Carya glabra
Pignut Hickory (Carya glabra)

Distribution Map to Right
Counties in blue contain tree

Distribution Map
Shape and Distribution
Pignut hickory (Carya glabra) is also commonly referred to as sweet pignut. It is slow growing, medium to tall tree typically reaching 60 to 80 feet in height. It has a straight trunk, which sometimes branches close to the ground, and an oblong crown. It is present throughout almost all of Illinois, most frequently on wooded slopes.

Interesting Facts
The hickories are divided into three groups comprised of the pecans (four species), the shagbarks (three species), and the pignuts (four species). The pignuts are distinguished from the other groups by their tight bark (not as shaggy as the shagbark hickory), slender twigs, thin nut husks, and smaller buds. Pignut hickory reproduces by seed and by stump sprouts. The seedlings do not tolerate shade very well, and require a gap or sufficient sunlight to survive over long periods.

Identifying Features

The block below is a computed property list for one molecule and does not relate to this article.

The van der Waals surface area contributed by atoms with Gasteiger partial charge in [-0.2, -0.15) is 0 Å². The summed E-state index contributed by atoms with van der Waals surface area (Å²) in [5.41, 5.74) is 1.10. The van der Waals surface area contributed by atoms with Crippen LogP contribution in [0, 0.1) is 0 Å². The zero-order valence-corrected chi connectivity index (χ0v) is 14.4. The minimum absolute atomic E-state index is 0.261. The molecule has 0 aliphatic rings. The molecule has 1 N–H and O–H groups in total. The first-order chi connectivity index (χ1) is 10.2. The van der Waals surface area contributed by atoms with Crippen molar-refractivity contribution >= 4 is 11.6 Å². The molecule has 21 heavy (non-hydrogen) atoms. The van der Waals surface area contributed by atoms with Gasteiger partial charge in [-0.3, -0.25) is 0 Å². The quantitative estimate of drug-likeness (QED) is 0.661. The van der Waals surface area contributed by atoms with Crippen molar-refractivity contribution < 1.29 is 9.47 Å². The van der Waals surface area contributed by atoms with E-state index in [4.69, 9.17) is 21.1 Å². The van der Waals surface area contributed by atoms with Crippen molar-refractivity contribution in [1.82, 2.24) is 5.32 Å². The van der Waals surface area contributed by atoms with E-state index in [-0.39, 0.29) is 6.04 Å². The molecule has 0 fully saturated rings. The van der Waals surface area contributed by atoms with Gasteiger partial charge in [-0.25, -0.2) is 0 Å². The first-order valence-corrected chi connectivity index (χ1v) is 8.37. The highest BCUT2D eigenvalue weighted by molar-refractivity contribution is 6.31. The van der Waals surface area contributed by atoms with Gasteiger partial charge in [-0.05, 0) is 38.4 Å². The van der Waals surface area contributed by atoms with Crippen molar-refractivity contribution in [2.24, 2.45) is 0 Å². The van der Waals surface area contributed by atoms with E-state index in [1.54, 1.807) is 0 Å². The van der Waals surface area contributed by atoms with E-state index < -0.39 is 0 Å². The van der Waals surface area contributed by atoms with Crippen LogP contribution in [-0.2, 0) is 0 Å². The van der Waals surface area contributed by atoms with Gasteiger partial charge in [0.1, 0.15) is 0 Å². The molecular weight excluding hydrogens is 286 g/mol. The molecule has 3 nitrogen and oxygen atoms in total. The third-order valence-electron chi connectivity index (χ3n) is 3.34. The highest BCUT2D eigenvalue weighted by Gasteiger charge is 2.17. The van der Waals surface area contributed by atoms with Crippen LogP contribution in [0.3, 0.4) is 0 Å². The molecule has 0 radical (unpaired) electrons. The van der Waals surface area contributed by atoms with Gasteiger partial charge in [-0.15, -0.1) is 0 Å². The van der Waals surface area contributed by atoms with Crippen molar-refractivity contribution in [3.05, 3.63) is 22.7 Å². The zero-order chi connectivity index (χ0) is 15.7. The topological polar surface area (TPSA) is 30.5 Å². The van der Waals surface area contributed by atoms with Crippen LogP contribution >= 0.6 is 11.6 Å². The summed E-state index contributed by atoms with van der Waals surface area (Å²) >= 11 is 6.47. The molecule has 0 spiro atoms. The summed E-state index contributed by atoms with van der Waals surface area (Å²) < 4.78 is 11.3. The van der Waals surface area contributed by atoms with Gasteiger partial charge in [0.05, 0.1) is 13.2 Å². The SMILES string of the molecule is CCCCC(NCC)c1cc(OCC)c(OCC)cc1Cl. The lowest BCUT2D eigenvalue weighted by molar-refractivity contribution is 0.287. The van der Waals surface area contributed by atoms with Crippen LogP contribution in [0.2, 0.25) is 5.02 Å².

The bark is gray and smooth when the tree is young. As the tree ages, the bark peels off into narrow strips, but these are not as extensive or curling as in shagbark hickory (Carya ovata).
The twigs are reddish, brown, slender and usually smooth. 
The terminal (at the end of the twig) buds are relatively small, hairy edged, brown with tiny yellow dots, and rounded with a short point at the tip.
Pignut hickory leaves are 6 to 12 inches long, alternate, and pinnately compound with 5 to 7 leaflets. The leaflets are finely toothed, smooth, lance-shaped, pointed at the tip and tapering at the base. They are green on the upper surface and may be dotted and have hairs on the underside.
Male (staminate) and female (pistillate) flowers are borne separately, but on the same tree (monoecious), and appear after leaf out. As with the other hickories, the flowers appear as drooping catkins (spike-shaped flowers, usually drooping, that bear only male or female parts and eventually fall entire from the tree. Catkins occur only in woody plants). 
The fruits are egg-shaped and 1/2 to 1 1/4 inches long. The nut husks are brown, somewhat warty, and split into four sections as in the shagbark, but are much thinner shelled than in the shagbark hickory. The pignut hickory is a mast producing species. (It produces large nut crops at irregular intervals, even though some nuts are produced each year). 

As with the other hickories, the wood is strong, hard, and durable. It is used for fence posts, tool handles, and fuel. Pignut hickory is also a good ornamental tree, especially for drier sites. Wildlife - especially squirrels- and domestic swine eat the nuts.